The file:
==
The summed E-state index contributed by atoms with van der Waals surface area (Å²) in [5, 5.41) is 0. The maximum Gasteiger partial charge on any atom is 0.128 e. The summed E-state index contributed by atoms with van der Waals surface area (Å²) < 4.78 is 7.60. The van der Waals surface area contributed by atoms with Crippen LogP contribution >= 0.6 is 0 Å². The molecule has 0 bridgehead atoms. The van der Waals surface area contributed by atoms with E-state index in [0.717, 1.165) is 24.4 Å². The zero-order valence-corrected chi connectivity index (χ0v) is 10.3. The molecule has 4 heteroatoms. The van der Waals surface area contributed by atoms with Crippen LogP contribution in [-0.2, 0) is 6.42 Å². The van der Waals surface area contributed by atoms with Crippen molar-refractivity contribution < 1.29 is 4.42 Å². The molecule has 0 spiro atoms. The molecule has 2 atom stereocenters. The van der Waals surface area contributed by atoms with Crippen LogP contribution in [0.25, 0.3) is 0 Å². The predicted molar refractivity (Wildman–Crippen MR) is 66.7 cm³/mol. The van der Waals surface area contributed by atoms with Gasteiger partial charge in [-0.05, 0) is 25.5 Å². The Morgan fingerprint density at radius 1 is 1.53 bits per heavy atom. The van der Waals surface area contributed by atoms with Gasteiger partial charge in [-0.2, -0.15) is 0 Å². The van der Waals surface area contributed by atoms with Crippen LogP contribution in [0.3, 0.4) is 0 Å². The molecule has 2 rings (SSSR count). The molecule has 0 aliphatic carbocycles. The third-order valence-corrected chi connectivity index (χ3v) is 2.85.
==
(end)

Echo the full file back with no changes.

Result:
The summed E-state index contributed by atoms with van der Waals surface area (Å²) in [5, 5.41) is 0. The maximum Gasteiger partial charge on any atom is 0.128 e. The summed E-state index contributed by atoms with van der Waals surface area (Å²) < 4.78 is 7.60. The van der Waals surface area contributed by atoms with Crippen LogP contribution >= 0.6 is 0 Å². The molecule has 0 bridgehead atoms. The van der Waals surface area contributed by atoms with E-state index in [0.717, 1.165) is 24.4 Å². The zero-order valence-corrected chi connectivity index (χ0v) is 10.3. The molecule has 4 heteroatoms. The van der Waals surface area contributed by atoms with Crippen LogP contribution in [-0.2, 0) is 6.42 Å². The van der Waals surface area contributed by atoms with Crippen molar-refractivity contribution < 1.29 is 4.42 Å². The molecule has 0 spiro atoms. The molecule has 2 atom stereocenters. The van der Waals surface area contributed by atoms with Crippen LogP contribution in [0.25, 0.3) is 0 Å². The predicted molar refractivity (Wildman–Crippen MR) is 66.7 cm³/mol. The van der Waals surface area contributed by atoms with Gasteiger partial charge in [-0.05, 0) is 25.5 Å². The Morgan fingerprint density at radius 1 is 1.53 bits per heavy atom. The van der Waals surface area contributed by atoms with Gasteiger partial charge in [-0.2, -0.15) is 0 Å². The van der Waals surface area contributed by atoms with Crippen LogP contribution in [0.3, 0.4) is 0 Å². The molecule has 2 rings (SSSR count). The molecule has 0 aliphatic carbocycles. The third-order valence-corrected chi connectivity index (χ3v) is 2.85.